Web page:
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An Exploration of Modern Jewish Ontology via Identities in Popular Culture
Author: Joel West
Historically Judaism has been called both a nation and a religion, yet there are those Jews who eschew the religious and national definitions for a cultural one. For example, while TV’s Mrs. Maisel is ostensibly a Jew, the actor playing her is not, and Mrs. Maisel’s actions are not always Jewish. In The Fractured Jew Joel West separates Judaism into phenomenological and performative, starting with popular portrayals of Jews and Judaism, in today’s media, as a jumping-off point to understand Judaism and Jewishness, not from the outside, but from the emic, internal, Jewish point of view.
Author: Joel West


In North America there is a marked difference between being a Jew as a nationality, practicing Judaism as a religion, and being Jewish as a cultural identity. These identities intersect, and while they may well be separate from each other they also inform each other and, in a sense, nourish each other. While many books attempt to understand Jewish performance in the surrounding outside culture, asking questions such as “Why are Jews funny?”, this book attempts to understand North American Jewish identity as a Jewish thing, from a Jewish point of view in relation to both Jews and the outside, Gentile, culture. The book starts off by understanding that Judaism as a religion is denominationalized, that even within North America there is more than one Jewish culture, and that Jewish national identity, while existing historically, is also fraught politically. The idea of who counts as a Jew, to Jews, is questioned and while no answers are supplied, this question will be important in the future. It is also noted that some thinkers have questioned if Judaism is a thing at all, where the claim is that Judaism has no Ontology. In this book, it is demonstrated that while Judaism, Jewishness and the Jew as identities are split apart from each other, and while some definitions are fraught, that each one of these identities is essential to the others for a continued existence.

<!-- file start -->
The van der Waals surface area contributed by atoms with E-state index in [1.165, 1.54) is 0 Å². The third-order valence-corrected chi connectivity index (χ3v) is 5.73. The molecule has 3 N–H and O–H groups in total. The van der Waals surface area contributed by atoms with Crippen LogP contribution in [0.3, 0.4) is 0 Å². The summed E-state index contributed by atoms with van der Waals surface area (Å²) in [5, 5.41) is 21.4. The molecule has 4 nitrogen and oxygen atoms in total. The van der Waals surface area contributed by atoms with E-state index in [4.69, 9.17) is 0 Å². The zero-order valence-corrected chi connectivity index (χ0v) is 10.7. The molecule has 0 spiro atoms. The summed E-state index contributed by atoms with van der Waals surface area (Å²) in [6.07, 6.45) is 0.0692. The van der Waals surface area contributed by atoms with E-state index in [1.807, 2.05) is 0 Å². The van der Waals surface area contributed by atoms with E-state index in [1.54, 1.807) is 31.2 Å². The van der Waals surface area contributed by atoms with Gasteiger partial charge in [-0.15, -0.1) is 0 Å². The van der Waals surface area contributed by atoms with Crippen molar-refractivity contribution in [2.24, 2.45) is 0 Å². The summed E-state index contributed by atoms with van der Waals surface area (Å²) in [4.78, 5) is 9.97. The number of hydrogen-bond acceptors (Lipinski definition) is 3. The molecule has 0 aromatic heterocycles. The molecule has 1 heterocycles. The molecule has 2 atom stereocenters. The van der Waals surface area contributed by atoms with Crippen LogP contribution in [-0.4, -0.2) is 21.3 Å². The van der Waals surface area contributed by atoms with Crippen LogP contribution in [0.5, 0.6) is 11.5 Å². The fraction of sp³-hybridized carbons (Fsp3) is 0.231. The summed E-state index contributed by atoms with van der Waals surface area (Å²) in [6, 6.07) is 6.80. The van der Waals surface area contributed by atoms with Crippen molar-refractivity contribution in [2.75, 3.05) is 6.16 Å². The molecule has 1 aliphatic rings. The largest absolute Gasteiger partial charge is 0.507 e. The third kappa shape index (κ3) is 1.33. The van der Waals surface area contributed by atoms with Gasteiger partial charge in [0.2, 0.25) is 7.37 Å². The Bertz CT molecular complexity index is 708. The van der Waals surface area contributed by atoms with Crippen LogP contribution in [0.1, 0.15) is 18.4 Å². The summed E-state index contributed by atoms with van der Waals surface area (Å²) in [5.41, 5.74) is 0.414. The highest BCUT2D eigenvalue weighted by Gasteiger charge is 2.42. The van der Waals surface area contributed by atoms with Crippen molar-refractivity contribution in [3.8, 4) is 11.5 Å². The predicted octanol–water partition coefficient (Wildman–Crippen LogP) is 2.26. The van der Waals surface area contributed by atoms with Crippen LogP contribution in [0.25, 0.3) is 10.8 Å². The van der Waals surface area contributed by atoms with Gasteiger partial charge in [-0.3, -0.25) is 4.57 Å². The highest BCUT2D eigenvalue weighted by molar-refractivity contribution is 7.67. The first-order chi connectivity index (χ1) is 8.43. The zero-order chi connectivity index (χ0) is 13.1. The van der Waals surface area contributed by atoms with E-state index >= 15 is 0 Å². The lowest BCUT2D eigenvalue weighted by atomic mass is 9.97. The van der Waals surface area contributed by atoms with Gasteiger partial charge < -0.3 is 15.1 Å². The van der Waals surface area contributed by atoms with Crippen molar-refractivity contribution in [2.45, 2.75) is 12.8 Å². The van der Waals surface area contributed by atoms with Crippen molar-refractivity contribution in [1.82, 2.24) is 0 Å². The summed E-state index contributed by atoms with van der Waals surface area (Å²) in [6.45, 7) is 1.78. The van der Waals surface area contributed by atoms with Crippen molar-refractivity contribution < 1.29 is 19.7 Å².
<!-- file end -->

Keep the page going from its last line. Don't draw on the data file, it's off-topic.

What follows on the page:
In: The Fractured Jew